June 27, 2016

An example of how Baha’u’llah during His younger years chastised a famous religious leader for showing disrespect towards Christ

Mirza Abu'l-Fadl, a famous Baha’i scholar, relates in one of his works what he himself heard from a divine. 

In a gathering where Baha’u’llah was present a famous high-ranking Sufi religious leader who was highly esteemed by Muhammad Shah, was holding forth on the station that a human being can attain. Referring to himself, he said, 'Should my servant come to me and say that Jesus the Christ was at the door, asking for me, my detachment is such that I would express no wish to see Him.' Some of those present kept silent, while others out of flattery murmured assent. Only Baha’u’llah spoke up. He turned to the boastful divine who had expressed such disrespect for a Manifestation of God, and said: 'You are very close to the person of the sovereign and he is very devoted to you, but if the chief executioner with ten of his men were to come to this door and tell you that the monarch wanted to see you, would you take it calmly or would you be perturbed?' The arrogant religious leader paused for a while before replying, 'In truth, I would feel anxious.' 'In that case,' said Baha'u'llah, 'you should not make such an assertion.' 

Baha'u'llah's authoritative statement, according to Mirza Abu'l-Fadl, left them all speechless. 
(Adapted from “Baha’u’llah, The King of Glory’, by H.M. Balyuzi)

June 17, 2016

A mujtahid’s dream about Baha’u’llah during His youthful years – recalled by ‘Abdu’l-Baha

'Abdu'l-Baha has described how His own grandmother, who lived in Yalrud (a village near Takur) went one day at dawn to the house of a famous mujtahid to pray. This mujtahid (a doctor of Islamic law) was Shayk Muhammad-Taqi, a distant relative of the family. After the morning prayer he told ‘Abdu’l-Baha’s grandmother that he had some excellent news for her. He had had a dream in which he had found himself outside a house which no one was allowed to enter, because, said the door-keeper, within it the Qa'im of the House of Muhammad (the Promised One of Shi’ih Muslims) was closeted with Mirza Husayn-'Ali of Nur [Baha’u’llah]. At first the mujtahid had expressed his surprise that the son of a vizier should be so privileged; but on remembering their distant kinship, he had ascribed the privilege to this fact.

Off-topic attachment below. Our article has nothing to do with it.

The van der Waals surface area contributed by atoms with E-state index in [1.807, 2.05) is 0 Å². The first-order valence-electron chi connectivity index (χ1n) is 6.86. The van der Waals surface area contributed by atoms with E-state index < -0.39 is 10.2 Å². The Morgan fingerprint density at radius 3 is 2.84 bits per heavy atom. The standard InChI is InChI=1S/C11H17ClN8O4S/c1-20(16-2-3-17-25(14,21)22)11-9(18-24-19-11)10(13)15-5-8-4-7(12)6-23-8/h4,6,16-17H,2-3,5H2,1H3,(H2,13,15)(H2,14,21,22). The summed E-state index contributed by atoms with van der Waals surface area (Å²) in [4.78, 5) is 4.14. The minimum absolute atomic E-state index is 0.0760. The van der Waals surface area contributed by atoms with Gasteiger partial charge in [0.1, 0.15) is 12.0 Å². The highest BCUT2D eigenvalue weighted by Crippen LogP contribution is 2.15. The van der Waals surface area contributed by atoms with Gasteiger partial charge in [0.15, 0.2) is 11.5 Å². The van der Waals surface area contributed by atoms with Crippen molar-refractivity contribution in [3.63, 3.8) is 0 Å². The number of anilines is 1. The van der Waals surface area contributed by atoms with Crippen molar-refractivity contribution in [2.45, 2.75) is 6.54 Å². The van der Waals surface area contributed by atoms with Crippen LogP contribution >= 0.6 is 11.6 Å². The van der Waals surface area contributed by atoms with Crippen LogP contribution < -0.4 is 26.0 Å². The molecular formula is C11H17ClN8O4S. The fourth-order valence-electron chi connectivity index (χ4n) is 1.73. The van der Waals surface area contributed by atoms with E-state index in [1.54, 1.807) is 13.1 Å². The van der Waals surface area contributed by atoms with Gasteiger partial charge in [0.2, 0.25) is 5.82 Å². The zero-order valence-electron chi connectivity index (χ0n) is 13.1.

(Adapted from ‘Baha’u’llah, The King of Glory’, by H.M. Balyuzi)

June 14, 2016

An example of Baha’u’llah’s great sagacity and insight as a youth

In the village of Yalrud which is near Baha’u’llah’s ancestral home in Takur, in northern Iran, there lived a mujtahid by the name of Shaykh Muhammad-Taqi who was well-famed throughout the land. He had a thousand scholars of divinity around him, whom he taught and, from time to time, presented with a complex question to resolve.

Whenever Baha’u’llah returned to His home in Takur, He would usually stop for a while in Yalrud, and here He would visit the mujtahid, who was distantly related to His family.

During a visit to Yarud, when Baha’u’llah was sitting in the company of Shaykh Muhmmmad-Taqi and other scholars and divines, He was asked to resolve a question they had been unable to answer to the mujtahid's satisfaction.

The problem was this:

An Islamic tradition states that ‘Fatimih is the best of the women of this world, but for the one born of Mary’. But since Mary had no daughter, what did this conundrum mean?

Baha'u'llah replied that the initial statement emphasized the impossibility of its alternative, since there could be no other woman comparable to Fatimih. It was like saying that a certain monarch is the greatest of the kings of this world, except for the one who comes down from Heaven; since no king has or will come down from Heaven, the uniqueness of that one monarch is stressed.

Baha'u'llah’s explanation left the great mujtahid silent, but next day he upbraided his disciples for having let him down badly. 'I have taught and trained you for years on end,' he complained, 'but when the need arises, I find you wanting in understanding, whereas an unturbaned youth has brilliantly explained the problem I had presented to you.' 
(Adapted from ‘Baha’u’llah, The King of Glory’, by H.M. Balyuzi)